You might be wondering: How do I pick the best LiPo battery connectors? How do I safely swap an existing connector with a new one like XT-60? What are the tools I can use to make the process easier? This post is a collection of informational tips, videos, and other suggestions. Read up!
Choosing the right connector: What are the most popular types of connectors?
A bullet connector that is probably the biggest RC hobby favourite, the XT-30, 60, 90s are probably easiest to solder relative to other types of connectors. They also come pretty cheap and are easy to connect and disconnect. It is also difficult to connect them the wrong way unless you force and jam them in.
Be cautious while soldering them though. These connectors are known to melt if they get too hot. There are two versions of the XT-60s, one being more heat resistant. Here is a video that discusses this matter:
One way to circumvent this to an extent is to mate the other connector before soldering, so the heat doesnâ€™t warp and melt the connector.
Many batteries come with deans connector but many more recent ones have dropped them for something else. Designed in a way that it cannot be connected the wrong way, these come with flat ends making it difficult to solder. They are also pretty difficult to connect and disconnect in comparison to the XT-60 like connector. Ideal wire length to be used with the deans is about 12-13 awg. These are not built to handle high powered systems running on 4S or 6S LiPos.
In summary, not particularly our favorite so we generally switch the deans with the XT-60 or EC3 if a system comes with it.
EC2, EC3, EC5
Although not as popular, ECXs are great connectors, right up there with the XTXs. The plastic may even be more resilient to heat while soldering, relative to the newer XT-60 type connectors. Soldering is easy and the housings are properly shielded. They are a tad bit pricier than the XTX type connectors, but the main bonus is that they work well together! If you need a connector for a high current draw systems, weâ€™d say that EC5s are the way to go.
Here is an example that shows EC3 being connected to the XT-60:
A deans like connector that comes with a flat surface, we found that these are just as difficult to solder. These connectors come with Traxxas RTR vehicles and are generally better than the deans in terms of quality. Buy them if you want them as a prefect replacement for your Traxxas ground vehicles. They are expensive connectors so you may also wish to swap them off for something else like the EC3s or XTXs.
HXT (most commonly come in 3.5 and 4mm)
The HXT connectors are essentially bullet connectors with a housing. Easy to solder and to work with but be careful because there is only type of housing that you can use with both the source (battery) and the device (your craft), unlike other bullet connectors like the EC3 and XTXs. Since this is possible, you may think you can connect two batteries in series but DO NOT DO THIS!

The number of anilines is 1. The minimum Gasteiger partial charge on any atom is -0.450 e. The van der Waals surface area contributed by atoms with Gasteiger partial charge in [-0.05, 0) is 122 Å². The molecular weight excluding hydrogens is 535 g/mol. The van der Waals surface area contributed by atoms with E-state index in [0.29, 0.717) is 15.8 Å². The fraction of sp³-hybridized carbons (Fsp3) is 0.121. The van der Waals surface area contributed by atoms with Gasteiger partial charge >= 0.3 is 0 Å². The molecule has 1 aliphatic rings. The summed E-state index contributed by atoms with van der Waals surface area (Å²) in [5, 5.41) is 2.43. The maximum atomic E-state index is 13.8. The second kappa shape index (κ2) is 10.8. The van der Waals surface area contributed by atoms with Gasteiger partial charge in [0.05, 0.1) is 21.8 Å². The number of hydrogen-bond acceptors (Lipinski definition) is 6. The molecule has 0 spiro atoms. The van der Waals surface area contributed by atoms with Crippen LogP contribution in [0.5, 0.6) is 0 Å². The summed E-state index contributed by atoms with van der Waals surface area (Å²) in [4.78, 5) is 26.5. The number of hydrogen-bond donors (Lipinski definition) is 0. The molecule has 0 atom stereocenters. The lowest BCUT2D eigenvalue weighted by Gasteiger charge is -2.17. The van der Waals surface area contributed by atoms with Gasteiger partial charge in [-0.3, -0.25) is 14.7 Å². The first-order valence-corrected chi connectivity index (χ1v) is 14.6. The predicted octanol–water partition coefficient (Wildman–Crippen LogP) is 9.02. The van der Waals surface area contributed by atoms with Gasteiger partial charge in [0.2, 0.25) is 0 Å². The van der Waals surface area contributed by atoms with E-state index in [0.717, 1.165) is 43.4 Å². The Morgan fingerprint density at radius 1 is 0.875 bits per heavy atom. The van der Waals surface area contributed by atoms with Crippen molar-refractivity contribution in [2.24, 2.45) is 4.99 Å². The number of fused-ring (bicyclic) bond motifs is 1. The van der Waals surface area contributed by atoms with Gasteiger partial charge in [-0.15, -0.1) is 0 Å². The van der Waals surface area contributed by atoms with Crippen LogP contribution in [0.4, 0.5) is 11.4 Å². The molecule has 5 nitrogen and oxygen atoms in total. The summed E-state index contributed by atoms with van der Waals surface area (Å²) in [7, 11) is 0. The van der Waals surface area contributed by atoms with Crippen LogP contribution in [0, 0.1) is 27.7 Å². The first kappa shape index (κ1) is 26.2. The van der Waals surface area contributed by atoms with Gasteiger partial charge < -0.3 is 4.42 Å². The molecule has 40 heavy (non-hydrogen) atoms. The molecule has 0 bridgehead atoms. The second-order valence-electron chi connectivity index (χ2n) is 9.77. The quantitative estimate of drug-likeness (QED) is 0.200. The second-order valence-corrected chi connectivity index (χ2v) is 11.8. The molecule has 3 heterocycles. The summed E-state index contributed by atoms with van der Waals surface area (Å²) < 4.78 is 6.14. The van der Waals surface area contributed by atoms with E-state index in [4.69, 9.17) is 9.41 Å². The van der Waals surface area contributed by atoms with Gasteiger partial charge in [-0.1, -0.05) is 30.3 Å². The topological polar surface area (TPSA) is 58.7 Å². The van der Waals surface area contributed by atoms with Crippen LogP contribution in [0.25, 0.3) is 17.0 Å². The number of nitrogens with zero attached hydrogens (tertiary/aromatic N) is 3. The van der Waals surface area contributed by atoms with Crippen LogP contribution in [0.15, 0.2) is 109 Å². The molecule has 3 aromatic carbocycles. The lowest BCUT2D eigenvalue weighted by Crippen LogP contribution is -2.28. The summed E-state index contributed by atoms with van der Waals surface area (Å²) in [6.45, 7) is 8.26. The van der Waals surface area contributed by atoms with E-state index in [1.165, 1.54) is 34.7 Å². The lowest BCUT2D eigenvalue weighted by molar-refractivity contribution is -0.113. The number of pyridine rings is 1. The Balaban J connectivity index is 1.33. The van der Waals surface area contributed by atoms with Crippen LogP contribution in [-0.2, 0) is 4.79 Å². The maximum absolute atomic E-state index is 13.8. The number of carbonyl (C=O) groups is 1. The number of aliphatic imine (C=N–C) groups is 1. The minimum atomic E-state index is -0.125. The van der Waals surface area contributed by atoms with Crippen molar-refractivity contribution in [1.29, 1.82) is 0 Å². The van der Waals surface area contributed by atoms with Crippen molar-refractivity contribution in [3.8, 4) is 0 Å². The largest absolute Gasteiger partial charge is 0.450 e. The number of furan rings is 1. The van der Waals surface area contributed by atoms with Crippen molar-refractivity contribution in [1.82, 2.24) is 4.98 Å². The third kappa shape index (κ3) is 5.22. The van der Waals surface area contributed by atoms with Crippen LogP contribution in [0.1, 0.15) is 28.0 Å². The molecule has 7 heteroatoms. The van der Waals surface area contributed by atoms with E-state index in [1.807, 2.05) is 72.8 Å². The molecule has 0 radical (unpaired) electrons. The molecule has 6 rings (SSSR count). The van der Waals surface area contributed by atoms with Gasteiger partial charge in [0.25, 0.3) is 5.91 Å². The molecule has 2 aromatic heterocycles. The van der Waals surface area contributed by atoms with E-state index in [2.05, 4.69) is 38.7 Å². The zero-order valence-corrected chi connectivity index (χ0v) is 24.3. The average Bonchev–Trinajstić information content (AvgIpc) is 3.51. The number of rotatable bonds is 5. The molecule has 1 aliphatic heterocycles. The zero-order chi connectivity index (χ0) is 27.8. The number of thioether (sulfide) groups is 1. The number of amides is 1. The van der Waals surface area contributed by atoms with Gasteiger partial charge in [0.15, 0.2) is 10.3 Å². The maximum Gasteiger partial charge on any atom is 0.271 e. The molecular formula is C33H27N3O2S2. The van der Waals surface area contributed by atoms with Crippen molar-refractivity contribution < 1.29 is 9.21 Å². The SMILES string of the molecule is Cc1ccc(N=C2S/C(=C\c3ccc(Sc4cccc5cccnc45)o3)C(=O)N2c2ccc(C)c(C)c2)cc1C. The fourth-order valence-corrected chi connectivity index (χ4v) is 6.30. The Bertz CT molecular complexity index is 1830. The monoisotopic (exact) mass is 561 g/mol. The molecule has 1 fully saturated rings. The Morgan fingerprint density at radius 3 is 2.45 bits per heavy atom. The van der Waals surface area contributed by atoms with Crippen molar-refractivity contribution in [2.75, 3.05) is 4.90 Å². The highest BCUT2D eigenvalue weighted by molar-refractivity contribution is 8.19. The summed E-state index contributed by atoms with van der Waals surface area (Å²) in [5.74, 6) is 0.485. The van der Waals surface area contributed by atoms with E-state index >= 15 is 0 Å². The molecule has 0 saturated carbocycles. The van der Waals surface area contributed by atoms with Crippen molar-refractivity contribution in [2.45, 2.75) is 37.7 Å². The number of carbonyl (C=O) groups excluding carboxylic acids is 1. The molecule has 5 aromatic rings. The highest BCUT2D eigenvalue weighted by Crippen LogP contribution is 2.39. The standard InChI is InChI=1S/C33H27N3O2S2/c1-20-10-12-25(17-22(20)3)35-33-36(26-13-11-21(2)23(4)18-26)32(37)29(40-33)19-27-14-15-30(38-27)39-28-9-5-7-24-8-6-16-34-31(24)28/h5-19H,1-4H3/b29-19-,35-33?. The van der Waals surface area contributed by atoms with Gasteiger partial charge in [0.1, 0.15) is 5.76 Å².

Wires and connector size for overall use
So how do you pick a wire and connector to connect to your battery wires and connector? Generally speaking, you want less wire and a smaller connector size to minimize the weight of your craft. You do not have to follow the wire thickness of your LiPo battery pack. The better you optimize this, the better the performance will be. Itâ€™ll also cost less. Remember: thicker wires and bigger connectors are pricier than their thinner/smaller counterparts. Optimize on the wire thickness when you can.
But thatâ€™s not enough to consider because on the other hand, the thinner the wire is, the smaller the connector you can attach to it, less current can pass through it. This is not ideal if you are using a large quadcopter for example, that handles a 4S to a 6S battery. Youâ€™ll need larger wires, and therefore bigger connectors to go with it.
A word of caution: If the amp draw is less than what the motors and ESCs require, then this can cause damage to them permanently. So, if you are unsure of the size of the wire you need, then you should go with the larger wire. A good rule of thumb is to follow the wire size of the ESCs because the wires attached to them are typically the size that allows for the correct amount of current draw.
- Never cut both wires together at the same time, unless you want to cause a spark and destroy your battery.
- Before soldering a wire to a connector, make sure you insert the heat shrinks/insulators and get it ready for post soldering
- Make sure you insulate the connections after connecting. Failing to do so increases the chances of an electrical short circuit 10x. Heat it up with a lighter so it stays firm.
- When soldering wire guages, especially thick ones, do not simply place the ends of the wires next to each other, solder them and expect the connection to be solid. Instead, push the ends to each other so that the strands of both of the ends are inside of each other (some of the strands may pop out). Use a thin wire strand and wrap it around the joint. Solder this joint after for a strong, connection!
The following products saved us a lot of headache and time so it may help to check if these can solve your particular problems before soldering and working on stuff on your own:
Intelligent Cell Meter
Universal 2.0 Plug (XT60/Deans/EC3)
Aluminium Universal Soldering Insulate Station for XT60, XT90 and Deans
XT60 Two Batteries with XT90 Connectors in Series
Converting to XT60 on a LiPo
Making XT60s easier to unplug
That’s all for now! Let us know if you have any questions or suggestions that you think we have overlooked either down in the comments below or via the contact form and we will be sure to respond!